COVID may not be gone, but we’re better prepared to help each other through it

Raising awareness around mental health was at the top of Help and Hope Southcoast's list of things to achieve when we started this blog last year. It was mid-summer 2020 and COVID-19 was on everyone's minds. Most people who could work from home were already doing so, and the routines of mask-wearing and social distancing were well in place.


Anxiety was rising as infection rates grew and the fear and isolation from lockdown measures was leading many of us to think and talk more about mental health and how important it is.


News headlines quoted research studies about the impact the pandemic was having on people’s mental wellness, and more and more of us began to accept the idea that mental health is not just something that affects others - those individuals who’ve been diagnosed with a specific mental health challenge - but something that affects all of us.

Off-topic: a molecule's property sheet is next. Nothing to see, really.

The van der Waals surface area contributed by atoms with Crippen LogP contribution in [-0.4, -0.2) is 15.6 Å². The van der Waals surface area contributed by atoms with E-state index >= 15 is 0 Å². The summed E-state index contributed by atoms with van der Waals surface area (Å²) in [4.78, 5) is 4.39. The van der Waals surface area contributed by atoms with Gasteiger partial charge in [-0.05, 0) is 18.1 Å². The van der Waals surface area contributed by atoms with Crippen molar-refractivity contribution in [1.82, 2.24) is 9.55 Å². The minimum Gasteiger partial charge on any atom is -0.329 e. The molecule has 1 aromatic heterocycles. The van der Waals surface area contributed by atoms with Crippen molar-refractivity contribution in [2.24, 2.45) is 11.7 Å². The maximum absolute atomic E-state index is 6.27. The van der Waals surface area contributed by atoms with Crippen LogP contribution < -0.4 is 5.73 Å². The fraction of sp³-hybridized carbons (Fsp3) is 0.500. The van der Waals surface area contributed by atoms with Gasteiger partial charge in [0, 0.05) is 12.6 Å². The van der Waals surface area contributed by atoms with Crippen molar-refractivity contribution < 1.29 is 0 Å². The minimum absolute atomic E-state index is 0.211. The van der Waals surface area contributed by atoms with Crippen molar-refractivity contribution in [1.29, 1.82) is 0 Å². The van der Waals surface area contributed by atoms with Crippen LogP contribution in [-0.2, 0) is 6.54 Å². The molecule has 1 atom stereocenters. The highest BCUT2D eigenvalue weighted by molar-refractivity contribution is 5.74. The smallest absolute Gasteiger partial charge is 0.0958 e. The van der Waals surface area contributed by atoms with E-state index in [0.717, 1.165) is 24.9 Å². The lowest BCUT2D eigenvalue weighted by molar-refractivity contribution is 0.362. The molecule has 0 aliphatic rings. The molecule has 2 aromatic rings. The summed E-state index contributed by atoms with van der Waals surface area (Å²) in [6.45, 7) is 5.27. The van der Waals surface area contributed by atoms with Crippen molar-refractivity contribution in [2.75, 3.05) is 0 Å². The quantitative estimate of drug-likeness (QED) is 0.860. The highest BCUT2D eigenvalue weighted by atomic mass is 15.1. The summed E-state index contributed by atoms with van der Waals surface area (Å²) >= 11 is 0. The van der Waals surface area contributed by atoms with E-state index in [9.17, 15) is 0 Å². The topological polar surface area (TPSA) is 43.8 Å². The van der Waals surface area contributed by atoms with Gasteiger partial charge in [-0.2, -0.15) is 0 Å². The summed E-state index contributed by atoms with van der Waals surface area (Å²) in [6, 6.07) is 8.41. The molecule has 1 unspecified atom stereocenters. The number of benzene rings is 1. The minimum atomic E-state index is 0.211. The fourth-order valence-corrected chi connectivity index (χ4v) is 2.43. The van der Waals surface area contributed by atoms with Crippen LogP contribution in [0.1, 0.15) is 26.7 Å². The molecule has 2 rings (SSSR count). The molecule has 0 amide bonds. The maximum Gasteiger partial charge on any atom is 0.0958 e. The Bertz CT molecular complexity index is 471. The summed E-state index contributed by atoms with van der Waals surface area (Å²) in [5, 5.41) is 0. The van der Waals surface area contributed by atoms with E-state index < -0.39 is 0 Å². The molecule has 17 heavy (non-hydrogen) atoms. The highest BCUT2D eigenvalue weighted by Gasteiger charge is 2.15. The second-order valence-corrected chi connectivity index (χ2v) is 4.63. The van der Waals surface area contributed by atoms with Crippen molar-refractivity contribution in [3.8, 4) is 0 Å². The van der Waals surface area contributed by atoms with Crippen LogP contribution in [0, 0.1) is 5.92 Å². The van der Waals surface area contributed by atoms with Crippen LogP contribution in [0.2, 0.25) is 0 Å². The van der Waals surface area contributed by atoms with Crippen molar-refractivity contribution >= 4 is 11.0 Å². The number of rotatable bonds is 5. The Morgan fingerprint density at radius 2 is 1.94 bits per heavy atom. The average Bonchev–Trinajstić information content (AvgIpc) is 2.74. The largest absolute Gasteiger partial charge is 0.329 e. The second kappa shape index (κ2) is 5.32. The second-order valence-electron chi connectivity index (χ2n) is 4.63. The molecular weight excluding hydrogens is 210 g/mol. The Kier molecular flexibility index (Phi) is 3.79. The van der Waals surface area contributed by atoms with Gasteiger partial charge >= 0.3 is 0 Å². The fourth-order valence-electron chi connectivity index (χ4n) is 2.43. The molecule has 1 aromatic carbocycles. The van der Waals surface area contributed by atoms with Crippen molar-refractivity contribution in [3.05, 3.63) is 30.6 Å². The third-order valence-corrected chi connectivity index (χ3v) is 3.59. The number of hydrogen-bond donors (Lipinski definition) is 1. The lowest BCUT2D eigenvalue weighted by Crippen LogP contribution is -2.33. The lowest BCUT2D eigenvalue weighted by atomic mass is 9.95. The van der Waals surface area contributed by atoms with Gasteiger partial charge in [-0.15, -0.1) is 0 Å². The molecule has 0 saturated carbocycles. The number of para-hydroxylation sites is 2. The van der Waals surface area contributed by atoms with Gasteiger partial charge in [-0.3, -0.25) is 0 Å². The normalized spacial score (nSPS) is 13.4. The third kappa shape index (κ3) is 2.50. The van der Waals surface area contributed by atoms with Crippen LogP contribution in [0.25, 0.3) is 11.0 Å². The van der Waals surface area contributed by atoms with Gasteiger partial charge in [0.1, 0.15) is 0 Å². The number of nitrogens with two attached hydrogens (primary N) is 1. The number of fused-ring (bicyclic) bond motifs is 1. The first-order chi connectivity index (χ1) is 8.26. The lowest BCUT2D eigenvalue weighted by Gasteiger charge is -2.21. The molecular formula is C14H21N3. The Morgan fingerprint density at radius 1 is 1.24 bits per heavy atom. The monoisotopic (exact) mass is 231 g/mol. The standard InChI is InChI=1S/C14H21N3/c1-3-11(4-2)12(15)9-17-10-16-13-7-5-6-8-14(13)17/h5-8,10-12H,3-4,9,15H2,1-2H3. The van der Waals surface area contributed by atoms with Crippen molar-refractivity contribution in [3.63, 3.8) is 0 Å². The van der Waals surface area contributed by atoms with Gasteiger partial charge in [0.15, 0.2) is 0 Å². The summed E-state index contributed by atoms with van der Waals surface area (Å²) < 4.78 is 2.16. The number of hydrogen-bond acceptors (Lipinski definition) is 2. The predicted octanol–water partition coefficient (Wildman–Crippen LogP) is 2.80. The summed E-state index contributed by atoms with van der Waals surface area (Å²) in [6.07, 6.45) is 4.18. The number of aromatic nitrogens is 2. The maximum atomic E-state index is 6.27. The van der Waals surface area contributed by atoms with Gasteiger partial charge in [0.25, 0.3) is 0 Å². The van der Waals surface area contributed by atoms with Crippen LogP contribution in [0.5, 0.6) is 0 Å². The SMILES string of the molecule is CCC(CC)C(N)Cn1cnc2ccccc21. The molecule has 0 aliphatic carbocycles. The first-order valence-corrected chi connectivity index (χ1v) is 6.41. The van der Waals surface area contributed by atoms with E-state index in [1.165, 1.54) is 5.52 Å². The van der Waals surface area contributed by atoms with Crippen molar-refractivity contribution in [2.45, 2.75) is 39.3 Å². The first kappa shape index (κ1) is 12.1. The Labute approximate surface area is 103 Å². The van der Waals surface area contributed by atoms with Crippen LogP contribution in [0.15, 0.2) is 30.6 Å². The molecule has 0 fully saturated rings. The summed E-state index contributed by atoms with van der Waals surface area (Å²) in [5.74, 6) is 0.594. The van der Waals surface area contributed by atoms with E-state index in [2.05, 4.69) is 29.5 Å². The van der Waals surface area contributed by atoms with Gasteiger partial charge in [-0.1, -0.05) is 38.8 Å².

The world had flipped upside down. There were new rules for everything and suddenly chatting about taboo topics didn't seem so strange. And since everyone was feeling the mental and emotional strain at some level, more of us wanted and needed to talk about what we were experiencing.


Fast forward one year and I think we are all still surprised at how much the pandemic changed and expanded the conversation around mental health.


We may not have fully normalized the process of taking care of it as much as we care for our physical bodies, but we’ve narrowed the gap a lot. It’s odd to think of it now, but before COVID, “mental health days” were still seen as something of a joke, a chance to play hookey and shirk one’s responsibilities for the day. Now we know they are a responsible way of supporting ourselves.

So, while we aren’t free of the virus yet and we may be facing another season of restrictions and challenges from COVID-19 variants, we’re better prepared than we were last year.


We’re more comfortable living with uncertainty. We’ve learned that we are not alone in our struggles, that we can ask for help and receive it, and, perhaps most importantly, that we can make a difference in someone else’s life by listening to them actively and compassionately and supporting them.


We’ve come a long way in one year.


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